Each cell has oscillating gene networks that somehow help organize, synchronize, and anticipate activity of the tissues and the entire organism. Energy from the sun is transformed into energy and material for the cell to use in sync to these rhythms. The rhythms also are related to how the cell develops in particular organs and responses to damage and distress. It is not yet clear how these individual unique 24 hour clocks in each cell translates to the rhythms of the entire animal. In evolution, the development of these clocks appears to be vital to provide the needed resources for DNA repair at the proper time of day. Also, it provides machinery at the right time to make oxygen and a way to avoid expending energy for little gain.
The two previous posts have described the discovery of individual clocks in each cell and the way individual cells interact with tissues and the brain clocks to regulate metabolism in the most efficient manner. This post describes the unique clocks in immune cells and how vital this is the response to infection and trauma. The next post will describe the central brain clocks that synchronize some of the circadian rhythms.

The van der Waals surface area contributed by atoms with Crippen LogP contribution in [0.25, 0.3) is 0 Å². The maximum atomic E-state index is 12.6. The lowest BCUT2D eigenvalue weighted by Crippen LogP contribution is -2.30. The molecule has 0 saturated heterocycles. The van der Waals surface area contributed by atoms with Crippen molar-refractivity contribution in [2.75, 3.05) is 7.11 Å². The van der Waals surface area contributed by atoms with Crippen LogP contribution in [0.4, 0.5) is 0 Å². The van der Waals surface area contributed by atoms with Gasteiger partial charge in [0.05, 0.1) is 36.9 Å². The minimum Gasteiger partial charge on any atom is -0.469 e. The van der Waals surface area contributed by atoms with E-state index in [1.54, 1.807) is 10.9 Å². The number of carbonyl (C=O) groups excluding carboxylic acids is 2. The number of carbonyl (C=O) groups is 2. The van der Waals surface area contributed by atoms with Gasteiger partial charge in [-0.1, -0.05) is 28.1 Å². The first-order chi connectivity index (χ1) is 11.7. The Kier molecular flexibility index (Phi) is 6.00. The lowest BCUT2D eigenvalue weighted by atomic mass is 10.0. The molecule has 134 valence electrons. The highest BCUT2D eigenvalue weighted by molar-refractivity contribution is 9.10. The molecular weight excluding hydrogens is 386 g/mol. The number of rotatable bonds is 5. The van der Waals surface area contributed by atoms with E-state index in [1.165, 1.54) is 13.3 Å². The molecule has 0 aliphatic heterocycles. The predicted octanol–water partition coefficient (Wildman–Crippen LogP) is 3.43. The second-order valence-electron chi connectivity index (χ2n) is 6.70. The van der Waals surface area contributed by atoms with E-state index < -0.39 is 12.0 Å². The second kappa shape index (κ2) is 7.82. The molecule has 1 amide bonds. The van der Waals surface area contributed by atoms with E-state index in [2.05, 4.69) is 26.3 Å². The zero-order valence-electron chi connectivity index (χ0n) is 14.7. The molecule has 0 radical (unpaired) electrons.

Immune Cell Clocks Among Other Rhythms
Immune cells have their own unique clock and interactions with other clocks. Immune factors have daily rhythms and immune cells respond differently at different times of day. With these 24 hour clocks, individual cells are able to anticipate different environmental situations and respond appropriately. It is not yet clear how different larger rhythms in the organism interact—sleep, movement, temperature, eating, metabolic, and immune.